The skin of certain sensitive individuals may become excessively red, edematous, blistered, or crusted. If these effects occur, the medication should either be discontinued until the integrity of the skin is restored, or the medication should be adjusted to a level the patient can tolerate. True contact allergy to topical tretinoin is rarely encountered. Temporary hyper- or hypopigmentation has been reported with repeated application of RETIN-A. Some individuals have been reported to have heightened susceptibility to sunlight while under treatment with RETIN-A. To date, all adverse effects of RETIN-A have been reversible upon discontinuance of therapy (see DOSAGE AND ADMINISTRATION Section).
Read the Retin-A (tretinoin) Side Effects Center for a complete guide to possible side effects
Concomitant topical medication, medicated or abrasive soaps and cleansers, soaps and cosmetics that have a strong drying effect, and products with high concentrations of alcohol, astringents, spices or lime should be used with caution because of possible interaction with tretinoin. Particular caution should be exercised in using preparations containing sulfur, resorcinol, or salicylic acid with RETIN-A. It also is advisable to “rest” a patient's skin until the effects of such preparations subside before use of RETIN-A is begun.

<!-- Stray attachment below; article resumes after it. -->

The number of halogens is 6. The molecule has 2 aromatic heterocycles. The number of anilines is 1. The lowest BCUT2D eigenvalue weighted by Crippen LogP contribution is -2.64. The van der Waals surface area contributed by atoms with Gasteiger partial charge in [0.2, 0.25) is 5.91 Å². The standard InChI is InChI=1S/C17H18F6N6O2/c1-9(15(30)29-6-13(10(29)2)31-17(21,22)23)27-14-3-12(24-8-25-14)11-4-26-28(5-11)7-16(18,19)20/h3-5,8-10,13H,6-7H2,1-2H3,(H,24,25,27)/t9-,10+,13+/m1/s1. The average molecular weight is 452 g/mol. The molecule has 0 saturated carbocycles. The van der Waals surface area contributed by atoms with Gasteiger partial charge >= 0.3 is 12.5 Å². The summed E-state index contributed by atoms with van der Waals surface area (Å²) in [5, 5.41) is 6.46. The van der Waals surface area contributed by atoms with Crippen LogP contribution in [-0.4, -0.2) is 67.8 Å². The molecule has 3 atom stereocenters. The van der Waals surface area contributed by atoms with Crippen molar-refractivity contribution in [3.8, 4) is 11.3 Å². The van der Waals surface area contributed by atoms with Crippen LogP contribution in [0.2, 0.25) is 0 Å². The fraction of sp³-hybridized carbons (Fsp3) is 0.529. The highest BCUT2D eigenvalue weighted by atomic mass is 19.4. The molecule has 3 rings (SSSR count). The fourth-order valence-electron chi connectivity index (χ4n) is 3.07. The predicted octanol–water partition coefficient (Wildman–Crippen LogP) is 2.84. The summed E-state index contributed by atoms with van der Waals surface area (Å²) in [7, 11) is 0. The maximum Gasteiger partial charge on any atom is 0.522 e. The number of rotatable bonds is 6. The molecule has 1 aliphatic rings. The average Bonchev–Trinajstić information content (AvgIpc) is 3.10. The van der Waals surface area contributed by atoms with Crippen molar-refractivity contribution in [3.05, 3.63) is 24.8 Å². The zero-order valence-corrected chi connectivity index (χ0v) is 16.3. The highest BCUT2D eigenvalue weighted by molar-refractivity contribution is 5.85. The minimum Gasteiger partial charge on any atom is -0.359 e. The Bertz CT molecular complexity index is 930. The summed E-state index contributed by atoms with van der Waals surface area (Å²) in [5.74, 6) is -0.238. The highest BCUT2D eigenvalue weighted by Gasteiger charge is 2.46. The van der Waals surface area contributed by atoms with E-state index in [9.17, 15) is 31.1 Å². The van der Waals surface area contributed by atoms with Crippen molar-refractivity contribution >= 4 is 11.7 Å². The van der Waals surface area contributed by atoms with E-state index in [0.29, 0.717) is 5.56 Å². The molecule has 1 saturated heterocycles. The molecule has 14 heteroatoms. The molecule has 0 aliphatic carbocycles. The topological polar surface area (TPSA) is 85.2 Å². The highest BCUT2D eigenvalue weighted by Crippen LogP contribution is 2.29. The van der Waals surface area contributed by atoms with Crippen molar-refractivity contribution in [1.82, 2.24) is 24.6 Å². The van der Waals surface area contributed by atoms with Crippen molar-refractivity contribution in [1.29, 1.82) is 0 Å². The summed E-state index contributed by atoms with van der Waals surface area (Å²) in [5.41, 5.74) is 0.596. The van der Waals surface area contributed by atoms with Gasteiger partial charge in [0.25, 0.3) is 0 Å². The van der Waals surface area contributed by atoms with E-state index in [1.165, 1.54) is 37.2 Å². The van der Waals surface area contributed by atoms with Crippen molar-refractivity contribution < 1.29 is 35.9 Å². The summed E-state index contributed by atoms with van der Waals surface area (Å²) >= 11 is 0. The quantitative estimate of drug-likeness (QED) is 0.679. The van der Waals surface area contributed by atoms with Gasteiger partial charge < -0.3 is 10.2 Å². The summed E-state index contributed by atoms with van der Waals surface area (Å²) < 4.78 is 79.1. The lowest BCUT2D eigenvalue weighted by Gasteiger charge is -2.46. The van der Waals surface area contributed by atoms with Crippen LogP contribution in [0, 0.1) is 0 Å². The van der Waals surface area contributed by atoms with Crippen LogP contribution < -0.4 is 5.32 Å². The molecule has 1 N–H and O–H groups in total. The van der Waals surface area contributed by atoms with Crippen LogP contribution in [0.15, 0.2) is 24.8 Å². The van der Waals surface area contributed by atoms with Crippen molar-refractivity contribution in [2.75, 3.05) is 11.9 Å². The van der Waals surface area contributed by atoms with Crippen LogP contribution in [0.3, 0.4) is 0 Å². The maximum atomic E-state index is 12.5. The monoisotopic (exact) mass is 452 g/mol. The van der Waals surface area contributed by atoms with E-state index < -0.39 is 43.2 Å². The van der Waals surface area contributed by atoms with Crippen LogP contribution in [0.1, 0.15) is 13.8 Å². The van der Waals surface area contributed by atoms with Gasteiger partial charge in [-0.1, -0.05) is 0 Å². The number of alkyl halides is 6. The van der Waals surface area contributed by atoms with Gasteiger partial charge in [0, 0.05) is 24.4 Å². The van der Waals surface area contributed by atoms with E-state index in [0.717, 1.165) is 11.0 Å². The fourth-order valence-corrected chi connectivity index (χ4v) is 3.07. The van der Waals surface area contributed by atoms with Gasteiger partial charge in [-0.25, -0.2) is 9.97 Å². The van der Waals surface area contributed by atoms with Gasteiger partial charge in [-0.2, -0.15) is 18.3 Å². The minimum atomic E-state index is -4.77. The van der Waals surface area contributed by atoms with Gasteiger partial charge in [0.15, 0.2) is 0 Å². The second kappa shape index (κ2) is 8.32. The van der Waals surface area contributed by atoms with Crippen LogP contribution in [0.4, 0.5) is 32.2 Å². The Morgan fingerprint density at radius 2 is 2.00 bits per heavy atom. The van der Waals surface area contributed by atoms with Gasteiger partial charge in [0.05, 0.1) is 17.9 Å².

Read the Retin-A Drug Interactions Center for a complete guide to possible interactions
Last reviewed on RxList: 6/21/2012
This monograph has been modified to include the generic and brand name in many instances.
Additional Retin-A Information
Report Problems to the Food and Drug Administration
Find out what women really need.